There you go. Impeachment proceedings began. Was there intense anger then? Uh, yeah. The air was poisoned by partisan bias. The House impeached President Clinton in 1998, but the Senate acquitted him in a trial.

Now comes the Donald John Trump era. The air is toxic. It’s full of bitterness. Democrats cannot stand the very idea of this guy being elected president of the United States. The president’s core supporters are firing back, telling Trump foes to get over it; he won fair and square.

Another special counsel is now on the job. He’s researching whether the president had an improper relationship with Russian government officials. The president has impugned the integrity of the political system, the nation’s intelligence network that has concluded Russians sought to influence the 2016 presidential election.

Trump’s tweet storms have infuriated his foes, energized his friends.

The president cannot seem to tell the whole truth. The only difference between this president’s penchant for prevarication and Bill Clinton is that Trump hasn’t lied under oath … yet.

Trump’s candidacy for president ushered in a new political era. His election as president hammered it all home. The reaction to his election has generated yet another storm the likes of which many of us never have seen.

Is it the worst ever? I won’t say that. It damn sure feels like something brand new.

Can’t get past the ACA repeal process

As I look over the outlines of the congressional Republicans’ effort to repeal the Affordable Care Act, I see precisely one element that’s worth supporting.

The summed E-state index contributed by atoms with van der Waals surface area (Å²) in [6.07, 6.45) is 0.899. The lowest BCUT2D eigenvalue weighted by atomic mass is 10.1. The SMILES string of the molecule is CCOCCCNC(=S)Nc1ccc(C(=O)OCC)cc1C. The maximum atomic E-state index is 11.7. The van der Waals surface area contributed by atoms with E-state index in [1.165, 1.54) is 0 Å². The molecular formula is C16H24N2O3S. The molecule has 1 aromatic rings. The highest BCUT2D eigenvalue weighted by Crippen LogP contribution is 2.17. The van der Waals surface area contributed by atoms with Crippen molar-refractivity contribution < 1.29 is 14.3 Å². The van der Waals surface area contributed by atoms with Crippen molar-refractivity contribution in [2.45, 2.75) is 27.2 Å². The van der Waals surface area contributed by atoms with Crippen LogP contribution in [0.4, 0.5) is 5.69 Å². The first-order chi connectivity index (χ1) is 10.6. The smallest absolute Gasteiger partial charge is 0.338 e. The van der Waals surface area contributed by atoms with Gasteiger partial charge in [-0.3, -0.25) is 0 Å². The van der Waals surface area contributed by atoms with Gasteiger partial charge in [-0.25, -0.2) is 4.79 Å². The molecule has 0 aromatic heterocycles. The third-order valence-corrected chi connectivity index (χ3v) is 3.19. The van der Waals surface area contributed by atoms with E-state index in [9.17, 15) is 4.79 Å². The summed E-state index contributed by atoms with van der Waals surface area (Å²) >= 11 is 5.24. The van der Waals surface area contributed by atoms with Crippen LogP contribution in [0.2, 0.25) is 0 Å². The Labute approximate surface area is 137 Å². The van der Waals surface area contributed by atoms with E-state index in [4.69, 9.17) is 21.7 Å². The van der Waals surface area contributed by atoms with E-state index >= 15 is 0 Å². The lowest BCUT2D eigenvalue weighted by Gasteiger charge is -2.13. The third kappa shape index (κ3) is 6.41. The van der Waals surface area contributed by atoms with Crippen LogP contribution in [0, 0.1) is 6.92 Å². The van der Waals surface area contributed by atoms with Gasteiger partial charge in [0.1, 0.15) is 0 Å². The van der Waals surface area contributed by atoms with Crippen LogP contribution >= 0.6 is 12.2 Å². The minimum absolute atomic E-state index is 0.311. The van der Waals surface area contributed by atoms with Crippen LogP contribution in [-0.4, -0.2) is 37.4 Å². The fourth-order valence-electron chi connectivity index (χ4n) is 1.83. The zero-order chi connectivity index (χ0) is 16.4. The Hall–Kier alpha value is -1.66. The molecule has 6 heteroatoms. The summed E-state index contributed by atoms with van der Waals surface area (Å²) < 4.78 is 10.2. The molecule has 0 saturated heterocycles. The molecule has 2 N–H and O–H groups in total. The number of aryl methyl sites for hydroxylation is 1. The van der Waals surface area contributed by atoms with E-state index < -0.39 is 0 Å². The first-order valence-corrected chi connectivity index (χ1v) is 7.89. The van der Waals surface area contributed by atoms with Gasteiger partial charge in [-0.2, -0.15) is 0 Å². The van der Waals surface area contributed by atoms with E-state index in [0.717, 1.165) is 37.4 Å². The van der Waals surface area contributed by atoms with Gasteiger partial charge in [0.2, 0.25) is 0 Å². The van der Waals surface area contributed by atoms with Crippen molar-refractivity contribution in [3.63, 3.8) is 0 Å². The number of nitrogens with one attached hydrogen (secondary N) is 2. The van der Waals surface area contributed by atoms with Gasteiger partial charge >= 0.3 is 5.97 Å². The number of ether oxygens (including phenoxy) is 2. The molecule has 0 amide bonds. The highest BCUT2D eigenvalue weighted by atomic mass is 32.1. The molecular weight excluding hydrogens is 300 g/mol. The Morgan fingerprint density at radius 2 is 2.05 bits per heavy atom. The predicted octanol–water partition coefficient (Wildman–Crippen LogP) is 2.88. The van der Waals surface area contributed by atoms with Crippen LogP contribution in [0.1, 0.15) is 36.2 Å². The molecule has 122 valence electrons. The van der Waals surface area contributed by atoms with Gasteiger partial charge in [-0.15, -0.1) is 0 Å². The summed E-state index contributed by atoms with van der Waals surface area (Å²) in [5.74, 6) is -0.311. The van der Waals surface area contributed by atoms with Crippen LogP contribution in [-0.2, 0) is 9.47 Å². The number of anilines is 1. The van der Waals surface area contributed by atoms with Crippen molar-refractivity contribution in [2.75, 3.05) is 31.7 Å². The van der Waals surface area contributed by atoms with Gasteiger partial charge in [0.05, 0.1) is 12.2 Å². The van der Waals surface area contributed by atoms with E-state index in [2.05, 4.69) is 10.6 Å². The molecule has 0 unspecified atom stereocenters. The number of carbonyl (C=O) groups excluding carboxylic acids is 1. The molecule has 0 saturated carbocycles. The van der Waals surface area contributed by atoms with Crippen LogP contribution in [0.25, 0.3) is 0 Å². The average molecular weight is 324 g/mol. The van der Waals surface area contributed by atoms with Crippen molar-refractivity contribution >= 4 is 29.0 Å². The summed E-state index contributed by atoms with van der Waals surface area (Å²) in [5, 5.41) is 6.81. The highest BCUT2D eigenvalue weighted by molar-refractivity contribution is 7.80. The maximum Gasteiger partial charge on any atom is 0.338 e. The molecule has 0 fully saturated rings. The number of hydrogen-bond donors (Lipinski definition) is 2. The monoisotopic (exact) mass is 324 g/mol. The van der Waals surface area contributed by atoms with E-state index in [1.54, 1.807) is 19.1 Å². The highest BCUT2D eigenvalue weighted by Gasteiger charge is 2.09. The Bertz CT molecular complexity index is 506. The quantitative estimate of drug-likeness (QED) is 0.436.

That would be the end of the “individual mandate” that requires all Americans to have health insurance or else face a federal penalty. That particular part of the ACA has bothered me from the get-go.

The rest of it? I cannot accept what the GOP has tried to do — in secret, with no Democratic input, no public testimony (other than the angry rhetoric members of Congress have heard at town hall meetings across the country).

This is star chamber legislation, despite what Senate Republican Leader Mitch McConnell today said to the contrary.

***

Which brings me to my major point.

The process stinks to high heaven. Yes, it stinks even more than the way the ACA came into being, which wasn’t ideal, either. Still, the Democrats who ran Congress in 2009 at least were able to solicit public commentary while seeking in vain for contributions from their Republican colleagues in crafting the legislation.

Now we hear from former President Obama, who today weighed in with his scathing critique via Facebook. “Simply put, if there’s a chance you might get sick, get old, or start a family – this bill will do you harm,” Obama wrote. “And small tweaks over the course of the next couple weeks, under the guise of making these bills easier to stomach, cannot change the fundamental meanness at the core of this legislation.”

The Hill story on Obama post is here.

Why is it mean? It gives tax breaks to the wealthy; it rolls back Medicaid insurance for poor Americans; it wipes out federal money for Planned Parenthood, a major contributor of health services to women.

The Senate version of this new measure resembles the House version. The House managed to approve it with a 217-213 vote. Today, four conservative GOP senators said they can’t support the Senate version, which — if they hold their ground — dooms the measure.

McConnell is going to tempt them with goodies and other amendments. We’ll have to wait for whatever rabbit McConnell pulls out of his hat.

If the end justifies the means by which congressional Republicans have cobbled this legislation together, then we’re witnessing an exercise in political cynicism at its worst. The GOP aim — to my way of thinking — has been solely to strip Barack Obama’s legacy of this landmark law.